Mike Harris: Investing in open access fiber is investing in the future: Broadband Breakfast


In the United States, most ISPs are private companies that have set up copper network infrastructure exclusively for their own use, forcing customers to enter into often unreliable and unsustainable internet package deals. But in 2010, the small town of Chattanooga, Tennessee invested in its first state-owned fiber optic network.

As co-founder of free access telecommunications company SiFi Networks, I believe that investments in similar open access infrastructure will help bridge community gaps and sustain a city’s economic and social prosperity.

According to a study by Bento Lobo, head of the Department of Finance and Economics at the University of Tennessee, Chattanooga Municipal Broadband generated more than $ 2.69 billion in social and economic benefits in its first decade. With a population of just 185,000, imagine the potential savings for a city the size of New York.

So how did Chattanooga achieve this and what were the city’s motives?

Motives behind the madness

In 1969, Chattanooga was dubbed America’s dirtiest city. A post-industrial wasteland, it entered the late 20th century with a stagnant economy, a declining population and high unemployment rates following the closure of its large manufacturing plants. It’s no surprise that decades later, utility company EPB chose to invest in the future of its residents.

EPB began replacing underground copper cabling – initially created to handle phone calls exclusively – with fiber optic cables providing connectivity to the entire community. Fiber optic networks are vastly superior to copper in that they can carry data using photons traveling at the speed of light. The previous infrastructure uses electrons capable of less than one percent of this speed.

Where before Chattanooga was seen as an underdeveloped, low-income area, businesses suddenly moved in, employment grew, and more teens graduated from high school. Is it time for other cities to follow suit?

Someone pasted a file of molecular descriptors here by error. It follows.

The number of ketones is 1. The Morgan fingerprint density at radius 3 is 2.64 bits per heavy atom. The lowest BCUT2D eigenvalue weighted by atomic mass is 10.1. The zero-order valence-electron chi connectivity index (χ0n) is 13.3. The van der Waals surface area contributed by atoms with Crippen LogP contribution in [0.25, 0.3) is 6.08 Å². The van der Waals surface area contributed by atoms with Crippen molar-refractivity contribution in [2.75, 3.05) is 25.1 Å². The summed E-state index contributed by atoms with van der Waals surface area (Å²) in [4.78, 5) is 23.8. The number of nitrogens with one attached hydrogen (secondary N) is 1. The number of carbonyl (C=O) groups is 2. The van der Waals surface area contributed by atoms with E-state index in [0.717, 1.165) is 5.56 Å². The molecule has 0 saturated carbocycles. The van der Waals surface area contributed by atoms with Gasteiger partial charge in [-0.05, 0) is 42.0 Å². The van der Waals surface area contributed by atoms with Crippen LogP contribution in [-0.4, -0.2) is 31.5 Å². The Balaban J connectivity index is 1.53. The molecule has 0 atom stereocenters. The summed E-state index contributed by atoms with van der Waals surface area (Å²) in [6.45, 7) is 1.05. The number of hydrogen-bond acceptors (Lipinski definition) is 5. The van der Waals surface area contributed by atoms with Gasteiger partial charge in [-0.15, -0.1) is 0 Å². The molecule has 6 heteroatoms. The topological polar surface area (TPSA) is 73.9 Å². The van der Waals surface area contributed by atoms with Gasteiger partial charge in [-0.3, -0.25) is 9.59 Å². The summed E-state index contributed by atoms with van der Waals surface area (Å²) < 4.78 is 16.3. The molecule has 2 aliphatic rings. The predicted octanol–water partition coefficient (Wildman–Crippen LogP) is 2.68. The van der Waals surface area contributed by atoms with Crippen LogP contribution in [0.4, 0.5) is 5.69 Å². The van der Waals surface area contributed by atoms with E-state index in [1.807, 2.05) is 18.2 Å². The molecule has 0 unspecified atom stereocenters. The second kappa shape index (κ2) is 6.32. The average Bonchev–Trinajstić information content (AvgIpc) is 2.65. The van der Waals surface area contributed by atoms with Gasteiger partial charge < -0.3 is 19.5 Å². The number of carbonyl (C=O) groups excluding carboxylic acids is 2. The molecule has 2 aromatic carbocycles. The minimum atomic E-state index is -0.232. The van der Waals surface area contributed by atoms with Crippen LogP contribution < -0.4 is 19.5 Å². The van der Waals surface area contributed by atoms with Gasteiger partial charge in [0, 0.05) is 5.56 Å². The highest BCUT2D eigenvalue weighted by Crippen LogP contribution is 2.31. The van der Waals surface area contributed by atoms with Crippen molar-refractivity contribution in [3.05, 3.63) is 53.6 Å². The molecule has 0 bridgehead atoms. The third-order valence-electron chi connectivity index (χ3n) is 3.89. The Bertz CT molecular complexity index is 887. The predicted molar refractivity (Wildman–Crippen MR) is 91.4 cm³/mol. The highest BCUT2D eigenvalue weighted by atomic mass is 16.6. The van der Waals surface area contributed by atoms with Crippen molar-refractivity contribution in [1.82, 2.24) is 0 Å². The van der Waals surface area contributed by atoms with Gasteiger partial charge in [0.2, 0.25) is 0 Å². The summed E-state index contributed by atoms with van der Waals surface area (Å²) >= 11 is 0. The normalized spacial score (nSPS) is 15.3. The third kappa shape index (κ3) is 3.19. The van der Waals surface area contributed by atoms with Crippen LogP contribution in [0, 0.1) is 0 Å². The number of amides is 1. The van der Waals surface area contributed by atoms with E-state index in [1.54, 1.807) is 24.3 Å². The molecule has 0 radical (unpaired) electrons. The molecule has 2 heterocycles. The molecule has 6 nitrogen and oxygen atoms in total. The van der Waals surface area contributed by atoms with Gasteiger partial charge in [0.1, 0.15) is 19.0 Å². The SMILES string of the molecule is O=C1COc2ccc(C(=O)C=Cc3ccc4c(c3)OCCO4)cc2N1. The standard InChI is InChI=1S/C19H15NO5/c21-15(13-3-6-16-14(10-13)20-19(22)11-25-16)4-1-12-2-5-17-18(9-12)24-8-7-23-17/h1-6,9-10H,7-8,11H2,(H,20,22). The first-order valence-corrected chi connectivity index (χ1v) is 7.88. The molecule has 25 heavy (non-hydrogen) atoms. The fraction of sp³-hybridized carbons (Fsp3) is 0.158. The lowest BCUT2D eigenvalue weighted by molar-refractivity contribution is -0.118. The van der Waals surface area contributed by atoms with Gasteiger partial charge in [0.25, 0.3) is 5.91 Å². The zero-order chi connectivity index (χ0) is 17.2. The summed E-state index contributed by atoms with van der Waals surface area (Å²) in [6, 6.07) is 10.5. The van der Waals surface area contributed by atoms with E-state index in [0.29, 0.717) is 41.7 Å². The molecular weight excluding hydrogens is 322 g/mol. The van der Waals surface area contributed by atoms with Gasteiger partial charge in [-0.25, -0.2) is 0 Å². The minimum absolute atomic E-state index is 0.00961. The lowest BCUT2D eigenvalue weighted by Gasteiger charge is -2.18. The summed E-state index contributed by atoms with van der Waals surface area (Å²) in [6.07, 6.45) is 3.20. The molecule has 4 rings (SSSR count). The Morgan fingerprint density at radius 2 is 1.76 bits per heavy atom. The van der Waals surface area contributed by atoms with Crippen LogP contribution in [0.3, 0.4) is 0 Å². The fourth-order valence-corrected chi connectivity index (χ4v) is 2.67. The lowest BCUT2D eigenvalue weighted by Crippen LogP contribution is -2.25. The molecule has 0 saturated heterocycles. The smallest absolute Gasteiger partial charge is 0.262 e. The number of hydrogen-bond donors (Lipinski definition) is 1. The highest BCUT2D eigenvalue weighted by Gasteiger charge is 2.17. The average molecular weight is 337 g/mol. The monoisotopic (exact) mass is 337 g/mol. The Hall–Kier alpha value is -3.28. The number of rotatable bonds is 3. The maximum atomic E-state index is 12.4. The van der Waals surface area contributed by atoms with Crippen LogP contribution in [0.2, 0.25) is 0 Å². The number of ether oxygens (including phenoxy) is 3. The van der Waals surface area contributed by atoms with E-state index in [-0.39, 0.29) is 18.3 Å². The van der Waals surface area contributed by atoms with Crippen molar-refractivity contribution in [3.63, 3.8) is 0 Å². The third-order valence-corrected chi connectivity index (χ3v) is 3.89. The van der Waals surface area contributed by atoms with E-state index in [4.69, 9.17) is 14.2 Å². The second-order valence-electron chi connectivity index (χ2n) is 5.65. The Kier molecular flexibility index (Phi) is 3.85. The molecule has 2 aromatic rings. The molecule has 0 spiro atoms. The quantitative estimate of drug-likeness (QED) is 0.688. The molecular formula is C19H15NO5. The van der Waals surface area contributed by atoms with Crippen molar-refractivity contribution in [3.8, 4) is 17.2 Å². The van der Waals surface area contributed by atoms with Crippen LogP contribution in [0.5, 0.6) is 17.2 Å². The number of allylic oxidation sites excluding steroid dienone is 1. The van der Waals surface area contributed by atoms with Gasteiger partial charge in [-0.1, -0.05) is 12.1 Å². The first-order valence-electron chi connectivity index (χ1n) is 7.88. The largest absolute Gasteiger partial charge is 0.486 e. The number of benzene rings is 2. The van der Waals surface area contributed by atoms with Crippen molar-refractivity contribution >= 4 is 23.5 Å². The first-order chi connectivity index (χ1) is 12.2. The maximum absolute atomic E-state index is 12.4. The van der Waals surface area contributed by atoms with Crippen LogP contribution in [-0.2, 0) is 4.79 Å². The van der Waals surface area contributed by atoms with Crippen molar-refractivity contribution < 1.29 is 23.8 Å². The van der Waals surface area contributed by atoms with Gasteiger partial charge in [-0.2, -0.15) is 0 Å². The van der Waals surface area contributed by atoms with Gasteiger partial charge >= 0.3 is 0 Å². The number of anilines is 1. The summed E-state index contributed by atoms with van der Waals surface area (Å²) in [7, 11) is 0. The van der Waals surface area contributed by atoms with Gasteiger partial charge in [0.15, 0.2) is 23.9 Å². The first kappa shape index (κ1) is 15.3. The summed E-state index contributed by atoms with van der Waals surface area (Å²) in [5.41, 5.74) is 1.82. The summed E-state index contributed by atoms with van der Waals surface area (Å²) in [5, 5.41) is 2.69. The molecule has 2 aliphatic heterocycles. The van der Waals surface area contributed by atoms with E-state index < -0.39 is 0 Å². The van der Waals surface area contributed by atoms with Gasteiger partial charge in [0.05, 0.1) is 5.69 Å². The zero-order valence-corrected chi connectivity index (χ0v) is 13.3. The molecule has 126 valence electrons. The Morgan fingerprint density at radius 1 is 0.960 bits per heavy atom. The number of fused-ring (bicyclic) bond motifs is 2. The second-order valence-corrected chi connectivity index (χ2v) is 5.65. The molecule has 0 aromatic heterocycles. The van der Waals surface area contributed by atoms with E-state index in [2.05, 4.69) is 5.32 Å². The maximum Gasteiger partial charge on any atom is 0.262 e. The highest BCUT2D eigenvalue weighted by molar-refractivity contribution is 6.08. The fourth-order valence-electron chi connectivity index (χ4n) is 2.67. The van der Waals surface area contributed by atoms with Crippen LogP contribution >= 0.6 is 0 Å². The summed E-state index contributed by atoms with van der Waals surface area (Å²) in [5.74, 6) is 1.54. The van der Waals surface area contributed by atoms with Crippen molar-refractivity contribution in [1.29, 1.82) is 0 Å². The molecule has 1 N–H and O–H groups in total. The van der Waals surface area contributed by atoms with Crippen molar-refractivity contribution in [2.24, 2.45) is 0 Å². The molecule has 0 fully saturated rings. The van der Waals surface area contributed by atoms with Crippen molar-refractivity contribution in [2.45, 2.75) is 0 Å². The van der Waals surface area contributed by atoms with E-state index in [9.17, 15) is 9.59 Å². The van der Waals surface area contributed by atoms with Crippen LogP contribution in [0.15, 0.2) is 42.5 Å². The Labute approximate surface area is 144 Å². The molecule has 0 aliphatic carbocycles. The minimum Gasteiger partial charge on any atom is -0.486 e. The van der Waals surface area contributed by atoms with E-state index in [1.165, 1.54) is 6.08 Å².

Why other cities should follow suit

Internet connectivity is a human right just like water, electricity and gas utilities. Yet 21 million US citizens still live without reliable broadband according to the Pew Charitable Trusts. Research also shows that 40 percent of schools and 60 percent of healthcare facilities outside of metropolitan areas lack internet download speeds of at least 25 megabits per second (Mbps) and download speeds of at least 3 Mbps. This is the acceptable speed defining a reliable broadband connection.

As the Chattanooga model shows, the solution is to put in place a fiber optic infrastructure. With fiber networks, EPB offers residents and businesses gigabit speeds of up to 1000 Mbps, or 1 Gigabit per second. Looking back, with this capacity, Hamilton County was well equipped to cope with the 75 percent increase in the total amount of bandwidth used per day during the pandemic, with residents forced to work and educate themselves. from their home.

These gigabit speeds also allow a high degree of network responsiveness needed to establish a smart grid system. Most US cities use standard network systems, which rely on consumers notifying a service in the event of a power outage or system failure.